HOUSTON — Lieutenant Governor Dan Patrick fired back Tuesday against critics of a controversial voting bill advancing through the Texas Legislature while opponents urged more corporations to follow the lead of American Airlines and Dell and speak up against the measure.
Senate Bill 7 would limit voting hours to between 6 a.m. and 9 p.m. and get rid of drive-thru voting. It would also forbid elections officials from encouraging voters to fill out mail ballot applications.
Democrats call taking away those options voter suppression, while Republicans say this bill is about voter security.
Harris County allowed drive-thru voting and 24-hour voting for the first time during the 2020 election which saw record early voting turnout.
“I have news for Harris County: you’re not the capital of Texas,” Lt. Gov. Patrick said during a news conference Tuesday morning.
He pushed back against claims Senate Bill 7 will suppress votes.
“We’ve said, ‘You can now keep your polling places open until 9 p.m.,” Lt. Gov. Patrick said.
The lieutenant governor said the bill includes measures that will boost confidence in the elections system.
“Senate Bill 7 requires a paper backup for every ballot,” Lt. Gov. Patrick said. “Mr. American Airlines, are you OK with that? I just want to check.”
When asked by a reporter if companies speaking out should lose tax incentives, the lieutenant governor replied, “This is not a quid pro quo. We don’t punish people because they disagree with us.”
Around the same time Tuesday morning, Democrats, activists and other opponents held a virtual press conference to denounce SB 7, which they believe will lead to voter suppression and intimidation.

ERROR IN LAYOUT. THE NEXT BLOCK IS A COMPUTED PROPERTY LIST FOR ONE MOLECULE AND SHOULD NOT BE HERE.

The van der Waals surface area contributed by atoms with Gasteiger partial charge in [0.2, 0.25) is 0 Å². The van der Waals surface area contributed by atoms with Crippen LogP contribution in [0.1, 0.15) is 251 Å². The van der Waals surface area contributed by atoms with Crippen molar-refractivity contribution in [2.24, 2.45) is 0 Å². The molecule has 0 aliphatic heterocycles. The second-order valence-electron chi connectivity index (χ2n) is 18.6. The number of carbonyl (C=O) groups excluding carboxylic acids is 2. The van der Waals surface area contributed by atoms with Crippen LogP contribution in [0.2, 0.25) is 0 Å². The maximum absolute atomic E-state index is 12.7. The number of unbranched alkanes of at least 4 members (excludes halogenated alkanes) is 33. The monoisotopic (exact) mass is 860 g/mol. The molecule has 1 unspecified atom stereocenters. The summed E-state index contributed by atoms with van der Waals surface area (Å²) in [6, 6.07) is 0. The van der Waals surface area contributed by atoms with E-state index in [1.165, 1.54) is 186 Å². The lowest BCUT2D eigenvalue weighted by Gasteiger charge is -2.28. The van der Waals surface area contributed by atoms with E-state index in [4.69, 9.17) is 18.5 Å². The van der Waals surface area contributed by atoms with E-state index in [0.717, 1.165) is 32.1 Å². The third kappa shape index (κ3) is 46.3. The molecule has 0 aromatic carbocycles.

The bill allows poll watchers to record voters if they believe any ballot assistance is unlawful.
“Statistically speaking, you are more likely to be struck by lightning in the state of Texas than you are to encounter voter fraud,” said Beto O’Rourke, a former Democratic congressman from El Paso.
O’Rourke, former HUD Secretary Julian Castro and others are calling on voters to call Texas House Speaker Dade Phelan and big companies to voice opposition before SB 7 advances further.
“If AT&T can convince folks to upgrade a phone every few months, certainly they can convince folks that voter suppression is bad,” said Cliff Albright, co-founder of Black Voters Matter.
Albright said opponents are planning a press conference and rally outside AT&T headquarters in Dallas on Thursday morning.
KHOU 11 political analyst Bob Stein believes the corporations criticizing changes to voting bills across the U.S. recognize the country’s demographics are changing.
“As a result, Georgia’s the best example, these changes in laws are not likely to mute the voter turnout,” Stein said. “If anything, it’ll be a draw, no effect. It may be more likely that it creates a backlash.”
The Texas House could take up SB 7 as soon as Thursday.